Side Sleepers: A How-to Guide + Sleep Tips
June 10, 2020 | Casper Editorial Team

A good night of sleep starts with getting comfortable. Everyone has different mattresses, pillows, sheets, preferred temperature — the list goes on.
 
What stays consistent, though, is a person’s sleep position.
   
There are back sleepers, stomach sleepers, and side sleepers. Side sleepers make up 74 percent of the population — by far the most archetypal sleeper.
  
While there are pros and cons to each position, side sleeping is particularly interesting. Human anatomy plays a large role in which position is healthiest. With side sleepers, it all depends on which side you sleep on.
 
We dive into specifics below on what the benefits and drawbacks are of sleeping on your side.
 
A person sleeps happily on their side with their hands tucked under a pillow. Illustration.

What Is a Side Sleeper?

A side sleeper is someone who sleeps on either the left or right side of their body. These sleepers will often tuck a pillow in between their shoulders and head. A lot of side sleepers will hug a pillow as well.
 
An easy way to tell if you’re a side sleeper is to look at your bedhead when you wake up. Flattened hair on one side means there’s a good chance you’re part of these ranks.
 
You can also check to see if there’s any drool on your pillow. Gross? Maybe, but many people drool slightly while asleep, so if it’s going sideways, you’re sleeping on your side.
 
It’s important to note that excessive drool while sleeping can be linked to sleep disorders, so it’s important to monitor this closely. Consult a doctor should excessive saliva be present night after night.
 
A woman sits on the edge of her Casper mattress. Illustration.

Pros and Cons of Side Sleeping

As mentioned, there are pros and cons to side sleeping. These nuances are classified even further depending on if you sleep on your right or left side. Certain organs are located on each side of the body and can be affected by hours of compression (i.e. when you lay on them for a night’s sleep).
 
We’ve separated the benefits and drawbacks below. However, a good night’s sleep will usually trump all of these minor issues associated with sleeping positions. As long as you aren’t snoring or experiencing day-altering side-effects from your sleeping position — like chronic back pain or neck aches — there’s no need to panic. If you’re concerned with any issues, contact a doctor.

Right Side 
Sleeping on your right side can make you more susceptible to acid reflux and other gastrointestinal distress. Heartburn can also be a side effect of sleeping on your right side. This is because if there is any backup, inflammation or general discomfort in the area, sleeping on your right side inhibits the natural flow of your right intestine.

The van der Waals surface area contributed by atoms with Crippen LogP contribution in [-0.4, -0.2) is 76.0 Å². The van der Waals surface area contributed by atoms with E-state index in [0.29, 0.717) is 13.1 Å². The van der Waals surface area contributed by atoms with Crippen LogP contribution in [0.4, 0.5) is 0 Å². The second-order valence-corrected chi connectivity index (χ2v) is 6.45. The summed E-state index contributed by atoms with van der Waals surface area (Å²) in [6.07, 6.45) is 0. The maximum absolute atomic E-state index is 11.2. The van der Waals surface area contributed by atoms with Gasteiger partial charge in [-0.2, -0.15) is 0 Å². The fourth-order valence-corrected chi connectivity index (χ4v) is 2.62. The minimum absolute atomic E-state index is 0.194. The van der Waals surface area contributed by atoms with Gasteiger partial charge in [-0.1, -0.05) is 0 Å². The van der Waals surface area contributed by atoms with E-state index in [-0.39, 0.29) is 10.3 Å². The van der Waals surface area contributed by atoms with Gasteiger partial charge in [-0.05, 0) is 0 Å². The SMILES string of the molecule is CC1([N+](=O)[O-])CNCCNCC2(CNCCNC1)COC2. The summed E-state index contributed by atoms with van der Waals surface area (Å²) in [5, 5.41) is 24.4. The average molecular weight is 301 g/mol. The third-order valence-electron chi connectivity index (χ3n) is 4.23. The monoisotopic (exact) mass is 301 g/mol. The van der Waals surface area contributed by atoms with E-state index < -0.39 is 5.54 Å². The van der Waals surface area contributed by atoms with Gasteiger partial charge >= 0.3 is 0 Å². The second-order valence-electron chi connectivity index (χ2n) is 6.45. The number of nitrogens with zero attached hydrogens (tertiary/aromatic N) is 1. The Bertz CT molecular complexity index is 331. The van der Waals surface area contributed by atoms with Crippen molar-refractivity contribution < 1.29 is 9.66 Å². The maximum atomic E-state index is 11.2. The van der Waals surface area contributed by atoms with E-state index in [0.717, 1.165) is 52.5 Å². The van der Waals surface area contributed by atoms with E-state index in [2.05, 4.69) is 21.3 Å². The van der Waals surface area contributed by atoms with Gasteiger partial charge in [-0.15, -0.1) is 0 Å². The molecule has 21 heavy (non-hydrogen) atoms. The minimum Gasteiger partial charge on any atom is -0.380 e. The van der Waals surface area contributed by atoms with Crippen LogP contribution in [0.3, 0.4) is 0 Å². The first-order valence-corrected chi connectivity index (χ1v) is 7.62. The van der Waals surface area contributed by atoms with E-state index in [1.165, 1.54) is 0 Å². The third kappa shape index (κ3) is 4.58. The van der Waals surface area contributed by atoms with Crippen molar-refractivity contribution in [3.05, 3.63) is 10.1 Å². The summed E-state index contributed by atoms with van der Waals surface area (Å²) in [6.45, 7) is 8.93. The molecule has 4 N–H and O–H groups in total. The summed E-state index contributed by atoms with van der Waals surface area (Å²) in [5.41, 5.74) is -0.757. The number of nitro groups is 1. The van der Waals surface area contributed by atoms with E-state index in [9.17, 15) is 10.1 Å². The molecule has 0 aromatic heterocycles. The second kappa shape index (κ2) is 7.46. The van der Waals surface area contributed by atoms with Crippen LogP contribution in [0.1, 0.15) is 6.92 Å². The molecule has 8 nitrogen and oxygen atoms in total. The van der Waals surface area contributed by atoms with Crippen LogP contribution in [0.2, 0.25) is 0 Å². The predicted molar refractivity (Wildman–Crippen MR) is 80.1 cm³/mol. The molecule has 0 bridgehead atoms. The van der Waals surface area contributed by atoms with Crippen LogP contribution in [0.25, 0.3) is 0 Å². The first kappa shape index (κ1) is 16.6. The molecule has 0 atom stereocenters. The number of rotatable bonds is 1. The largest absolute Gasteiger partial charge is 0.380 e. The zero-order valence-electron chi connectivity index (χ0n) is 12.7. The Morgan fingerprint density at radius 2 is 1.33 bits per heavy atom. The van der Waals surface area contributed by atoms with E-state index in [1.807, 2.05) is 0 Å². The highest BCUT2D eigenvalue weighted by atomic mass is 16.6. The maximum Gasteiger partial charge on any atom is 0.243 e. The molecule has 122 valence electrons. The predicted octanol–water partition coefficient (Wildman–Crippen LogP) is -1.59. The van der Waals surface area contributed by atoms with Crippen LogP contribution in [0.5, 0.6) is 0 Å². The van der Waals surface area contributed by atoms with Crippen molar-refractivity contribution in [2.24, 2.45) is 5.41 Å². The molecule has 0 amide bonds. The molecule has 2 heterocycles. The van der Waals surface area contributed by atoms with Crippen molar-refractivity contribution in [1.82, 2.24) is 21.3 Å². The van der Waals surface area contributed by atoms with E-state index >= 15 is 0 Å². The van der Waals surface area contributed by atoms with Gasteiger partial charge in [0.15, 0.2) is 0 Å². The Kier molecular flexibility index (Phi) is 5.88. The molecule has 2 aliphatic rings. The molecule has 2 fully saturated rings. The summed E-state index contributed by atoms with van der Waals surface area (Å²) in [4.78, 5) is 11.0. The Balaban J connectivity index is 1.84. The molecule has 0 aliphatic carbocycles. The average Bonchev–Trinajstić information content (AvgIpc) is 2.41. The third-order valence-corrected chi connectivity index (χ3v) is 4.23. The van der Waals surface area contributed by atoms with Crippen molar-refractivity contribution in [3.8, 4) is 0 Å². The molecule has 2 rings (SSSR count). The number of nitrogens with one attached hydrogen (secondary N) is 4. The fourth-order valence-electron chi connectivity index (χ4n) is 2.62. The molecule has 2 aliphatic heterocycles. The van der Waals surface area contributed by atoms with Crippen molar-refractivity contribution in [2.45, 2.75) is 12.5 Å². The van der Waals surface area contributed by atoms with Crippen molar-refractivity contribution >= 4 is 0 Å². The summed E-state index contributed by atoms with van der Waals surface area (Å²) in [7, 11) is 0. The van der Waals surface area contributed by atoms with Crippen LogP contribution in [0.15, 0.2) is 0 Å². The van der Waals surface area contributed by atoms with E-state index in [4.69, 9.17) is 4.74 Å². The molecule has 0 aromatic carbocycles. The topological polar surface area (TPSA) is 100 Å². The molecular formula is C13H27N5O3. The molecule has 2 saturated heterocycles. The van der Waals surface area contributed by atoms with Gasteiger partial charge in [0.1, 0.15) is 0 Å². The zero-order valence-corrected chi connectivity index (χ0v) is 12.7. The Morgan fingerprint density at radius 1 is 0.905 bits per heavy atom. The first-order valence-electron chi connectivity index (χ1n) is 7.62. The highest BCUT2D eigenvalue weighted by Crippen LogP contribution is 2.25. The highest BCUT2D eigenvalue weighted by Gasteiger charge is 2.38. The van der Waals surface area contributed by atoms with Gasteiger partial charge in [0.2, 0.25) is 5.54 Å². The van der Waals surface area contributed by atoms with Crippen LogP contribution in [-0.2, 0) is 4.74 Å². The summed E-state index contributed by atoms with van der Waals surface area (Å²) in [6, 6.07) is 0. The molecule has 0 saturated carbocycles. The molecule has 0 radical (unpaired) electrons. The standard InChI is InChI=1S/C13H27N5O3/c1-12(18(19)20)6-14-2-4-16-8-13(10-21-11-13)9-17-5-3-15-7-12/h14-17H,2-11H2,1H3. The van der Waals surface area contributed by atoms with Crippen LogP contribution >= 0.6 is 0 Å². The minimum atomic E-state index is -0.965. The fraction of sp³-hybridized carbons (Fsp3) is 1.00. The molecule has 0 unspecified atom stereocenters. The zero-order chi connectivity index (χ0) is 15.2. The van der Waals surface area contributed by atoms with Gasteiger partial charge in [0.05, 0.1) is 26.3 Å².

This adds to the discomfort and can eventually cause heartburn. Both occur because your stomach is going against gravity, which aggravates stomach acid.
 
Generally, there are no pros to sleeping on your right side over your left. But, again, don’t worry if you’re getting a good night’s sleep on your right side without any noticeable side effects — it’s safe to keep snoozing this way.
 
A woman sleeps on her right side. A popup diagram shows the contents of her stomach sitting correctly. Illustration.

Left Side 
Sleeping on your left side is recommended for side sleepers. This helps digestion and reduces heartburn. This happens because gastric fluids stay below the esophagus, which makes it more comfortable to sleep.
 
Pregnant women, in general, are encouraged to sleep on their left side. This helps ensure that the uterus stays off of the liver.

Types of Side Sleepers

Within the subsect of side sleepers, there are even more types. All types are generally considered relatively healthy, as long as you’re getting a full night of sleep.

Fetal Position 
A man sleeps curled in the fetal position. Illustration.
 
Just as the name suggests, this type of side sleeper will curl up into a fetal position for sleep. When you wrap your hands around your legs and crunch your legs to your chest, you’re in the fetal position. This can be done to stay warm, so if you wake up in this position frequently, it may be worth investing in more blankets.

The Prayer Position  
A person sleeps slightly curled with their hands together on the pillow. Illustration.
 
The prayer position is common for those who tend to have neck pain. This position involves sleeping on your side and placing your hands together, as if in prayer. Then, someone in the prayer position will place their hands under their head or under the pillow.
 
This position helps elevate the head which could indicate your pillows are old and need to be switched out with firmer choices.

The Eternal Snuggler 
A person sleeps while holding onto a large pillow with an arm and both legs. Illustration.
 
You’re an eternal snuggler if you tend to grab pillows and blankets and hug them close to your stomach every night. While you may start out in this position, it’s also common to wake up like this. Generally, this is due to a lack of warmth or a need for extra support.

The Log 
A man sleeps with arms and legs straight down. Illustration.
 
Log sleepers sleep almost completely on their side. With their arms along their torso and laying horizontal, it’s no wonder how they get their name. Going to bed in this position and then waking up in the same one can indicate that you were in a deep sleep and got a good night’s rest.

The Reacher 
A person sleeps on their side with their arms reaching past their pillow. Illustration.
 
Reacher side sleepers are the most sprawled out of the group. In this position, sleepers will have their arms stretched out in front of them, and naturally, this can make it so their legs sprawl out as well.

Tips for Good Sleep as a Side Sleeper